Ryan's has pursued an acceptable objective in an unacceptable manner. An employer may enter an agreement with employees requiring the arbitration of all employment disputes, including those involving federal statutory claims. Yet an employer cannot seek to do so in such a way that leaves employees with no consideration for their promise to submit their disputes to arbitration. Here, we find that Floss and Daniels did not receive any consideration for their promise to arbitrate their disputes. We thus refuse to enforce their promise in favor of Ryan's.


The judgment of the United States District Court for the Eastern District of Tennessee in case 99-5187 is AFFIRMED, and the judgment of the United States District Court for the Eastern District of Kentucky in case 99-5099 is REVERSED.



The Honorable James S. Gwin, United States District Judge for the Northern District of Ohio, sitting by designation.


A notice on the inside cover of the packet informs applicants that they must agree to the terms and conditions outlined in the agreement in order to be considered for employment with Ryan's.


The agreement received by Daniels designated Employment Dispute Resolution, Inc. ("EDR") as the arbitration services provider. EDR is now apparently referred to as Employment Dispute Services, Inc. ("EDSI").


Floss also asserted state-law claims for false imprisonment and intentional infliction of emotional distress, naming as co-defendants the two management employees involved in the alleged confrontation.


Daniels also asserted a claim under a state disability discrimination statute.


The district court enforced the agreement under the Federal Arbitration Act ("FAA"). See 9 U.S.C. § 2. The FAA authorizes federal district courts to stay a proceeding if any matter raised therein is subject to an arbitration agreement and to issue an order compelling arbitration if a party has filed suit in contravention of an arbitration agreement. See 9 U.S.C. § 3 and 4.


This Court has found that a stay order may constitute a final order when the stay delays the enforcement of a judgment pending the clarification of that judgment. See M&C Corp. v. Erwin Behr GmbH & Co., 143 F.3d 1033, 1036-37 (6th Cir. 1998). Such is not the case here.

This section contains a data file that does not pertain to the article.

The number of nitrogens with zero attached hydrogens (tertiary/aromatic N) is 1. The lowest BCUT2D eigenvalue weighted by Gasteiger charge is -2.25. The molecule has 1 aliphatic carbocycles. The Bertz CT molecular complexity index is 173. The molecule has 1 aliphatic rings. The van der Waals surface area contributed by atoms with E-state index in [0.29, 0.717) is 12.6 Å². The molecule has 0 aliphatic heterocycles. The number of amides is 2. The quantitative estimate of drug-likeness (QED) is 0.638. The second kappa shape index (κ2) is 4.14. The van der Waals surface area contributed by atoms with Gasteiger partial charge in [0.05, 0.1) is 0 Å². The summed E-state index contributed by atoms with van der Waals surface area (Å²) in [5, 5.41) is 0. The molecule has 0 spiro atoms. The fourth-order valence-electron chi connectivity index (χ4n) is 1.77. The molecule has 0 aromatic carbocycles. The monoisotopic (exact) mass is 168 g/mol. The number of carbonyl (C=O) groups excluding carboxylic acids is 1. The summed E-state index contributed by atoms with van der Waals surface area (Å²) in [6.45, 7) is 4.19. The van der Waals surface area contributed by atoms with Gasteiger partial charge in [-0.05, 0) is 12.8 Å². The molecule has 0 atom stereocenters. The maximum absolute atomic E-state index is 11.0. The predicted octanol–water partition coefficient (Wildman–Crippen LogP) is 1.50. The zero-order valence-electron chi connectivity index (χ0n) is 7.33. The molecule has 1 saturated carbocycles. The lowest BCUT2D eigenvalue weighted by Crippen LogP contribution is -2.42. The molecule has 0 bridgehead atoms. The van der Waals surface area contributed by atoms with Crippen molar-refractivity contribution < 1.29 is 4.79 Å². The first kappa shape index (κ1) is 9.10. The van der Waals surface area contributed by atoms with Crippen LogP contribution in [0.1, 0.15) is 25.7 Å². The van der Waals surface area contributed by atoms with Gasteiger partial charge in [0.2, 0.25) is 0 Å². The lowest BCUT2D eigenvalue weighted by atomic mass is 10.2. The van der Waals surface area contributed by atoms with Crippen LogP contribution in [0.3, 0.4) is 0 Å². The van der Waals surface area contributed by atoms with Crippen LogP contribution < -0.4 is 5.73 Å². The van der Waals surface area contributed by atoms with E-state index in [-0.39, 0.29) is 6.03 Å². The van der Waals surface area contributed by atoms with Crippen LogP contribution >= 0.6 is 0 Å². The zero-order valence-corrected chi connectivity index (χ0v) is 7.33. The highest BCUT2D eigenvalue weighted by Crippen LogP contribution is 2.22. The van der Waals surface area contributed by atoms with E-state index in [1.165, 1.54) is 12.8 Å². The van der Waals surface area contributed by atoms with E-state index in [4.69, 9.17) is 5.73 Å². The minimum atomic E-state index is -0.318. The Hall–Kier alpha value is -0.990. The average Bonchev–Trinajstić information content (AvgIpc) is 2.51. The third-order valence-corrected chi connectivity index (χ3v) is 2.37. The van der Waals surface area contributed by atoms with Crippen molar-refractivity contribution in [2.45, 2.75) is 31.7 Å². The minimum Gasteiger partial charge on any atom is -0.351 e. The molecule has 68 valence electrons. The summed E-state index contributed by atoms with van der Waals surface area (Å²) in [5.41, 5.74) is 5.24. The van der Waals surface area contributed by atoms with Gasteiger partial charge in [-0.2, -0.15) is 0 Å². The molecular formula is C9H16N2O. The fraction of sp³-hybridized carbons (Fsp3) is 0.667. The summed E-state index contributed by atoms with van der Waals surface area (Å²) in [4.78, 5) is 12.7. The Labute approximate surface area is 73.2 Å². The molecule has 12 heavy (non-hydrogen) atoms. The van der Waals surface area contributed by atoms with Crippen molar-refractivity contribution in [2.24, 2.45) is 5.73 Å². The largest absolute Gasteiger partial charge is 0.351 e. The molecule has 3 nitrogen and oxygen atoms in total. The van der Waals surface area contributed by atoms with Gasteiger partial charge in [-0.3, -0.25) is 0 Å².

Under EDSI's current procedures, a panel of three "adjudicators" preside over every arbitration proceeding. Each adjudicator is selected from one of three "selection pools." One pool consists of supervisors or managers of an employer who has entered into an arbitration agreement with EDSI. A second pool consists of nonsupervisory employees of an employer who is a signatory to an EDSI arbitration agreement. A third pool consists of attorneys, retired judges, and "other competent professional persons" not associated with either party. If the dispute involves more than $20,000, only licensed attorneys are included in this third pool. The selection process begins with EDSI furnishing both parties a list of potential adjudicators organized according to each selection pool. Information regarding each adjudicator's recent employment history and related biographical information is provided to the parties along with this list. The parties may then move to strike any adjudicator for cause. Following the removal of any adjudicators for cause, the parties each strike a name from the list until only one name remains from each selection pool.


Floss insists that the district court erred in determining as a matter of law that she was not fraudulently induced to sign the agreement. Because the agreement is unenforceable on other grounds, we do not address this argument.